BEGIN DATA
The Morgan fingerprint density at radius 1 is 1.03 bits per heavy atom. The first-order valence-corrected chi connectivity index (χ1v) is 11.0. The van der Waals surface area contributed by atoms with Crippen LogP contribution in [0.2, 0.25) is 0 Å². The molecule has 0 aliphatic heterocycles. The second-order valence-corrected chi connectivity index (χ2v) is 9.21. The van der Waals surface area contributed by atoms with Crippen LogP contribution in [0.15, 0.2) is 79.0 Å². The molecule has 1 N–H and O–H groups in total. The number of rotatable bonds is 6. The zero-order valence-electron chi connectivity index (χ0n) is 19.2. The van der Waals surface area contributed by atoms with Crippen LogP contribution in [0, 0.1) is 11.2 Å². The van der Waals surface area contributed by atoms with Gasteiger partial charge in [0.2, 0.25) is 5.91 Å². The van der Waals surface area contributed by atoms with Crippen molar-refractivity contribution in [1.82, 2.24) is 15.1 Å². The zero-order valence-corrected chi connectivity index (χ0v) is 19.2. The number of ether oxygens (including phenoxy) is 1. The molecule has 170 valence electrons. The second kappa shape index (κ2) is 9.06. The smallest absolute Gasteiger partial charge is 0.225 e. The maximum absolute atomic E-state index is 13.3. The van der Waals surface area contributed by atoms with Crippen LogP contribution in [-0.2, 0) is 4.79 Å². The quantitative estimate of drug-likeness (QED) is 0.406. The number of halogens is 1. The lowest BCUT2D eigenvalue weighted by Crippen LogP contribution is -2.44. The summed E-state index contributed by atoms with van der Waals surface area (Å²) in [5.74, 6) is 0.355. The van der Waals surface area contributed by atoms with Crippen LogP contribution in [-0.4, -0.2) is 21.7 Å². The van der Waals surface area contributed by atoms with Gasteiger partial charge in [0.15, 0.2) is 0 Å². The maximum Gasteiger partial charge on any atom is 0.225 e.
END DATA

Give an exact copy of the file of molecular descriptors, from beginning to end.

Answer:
The Morgan fingerprint density at radius 1 is 1.03 bits per heavy atom. The first-order valence-corrected chi connectivity index (χ1v) is 11.0. The van der Waals surface area contributed by atoms with Crippen LogP contribution in [0.2, 0.25) is 0 Å². The molecule has 0 aliphatic heterocycles. The second-order valence-corrected chi connectivity index (χ2v) is 9.21. The van der Waals surface area contributed by atoms with Crippen LogP contribution in [0.15, 0.2) is 79.0 Å². The molecule has 1 N–H and O–H groups in total. The number of rotatable bonds is 6. The zero-order valence-electron chi connectivity index (χ0n) is 19.2. The van der Waals surface area contributed by atoms with Crippen LogP contribution in [0, 0.1) is 11.2 Å². The van der Waals surface area contributed by atoms with Gasteiger partial charge in [0.2, 0.25) is 5.91 Å². The van der Waals surface area contributed by atoms with Crippen molar-refractivity contribution in [1.82, 2.24) is 15.1 Å². The zero-order valence-corrected chi connectivity index (χ0v) is 19.2. The number of ether oxygens (including phenoxy) is 1. The molecule has 170 valence electrons. The second kappa shape index (κ2) is 9.06. The smallest absolute Gasteiger partial charge is 0.225 e. The maximum absolute atomic E-state index is 13.3. The van der Waals surface area contributed by atoms with Crippen LogP contribution in [-0.2, 0) is 4.79 Å². The quantitative estimate of drug-likeness (QED) is 0.406. The number of halogens is 1. The lowest BCUT2D eigenvalue weighted by Crippen LogP contribution is -2.44. The summed E-state index contributed by atoms with van der Waals surface area (Å²) in [5.74, 6) is 0.355. The van der Waals surface area contributed by atoms with Crippen LogP contribution in [-0.4, -0.2) is 21.7 Å². The van der Waals surface area contributed by atoms with Gasteiger partial charge in [0.15, 0.2) is 0 Å². The maximum Gasteiger partial charge on any atom is 0.225 e.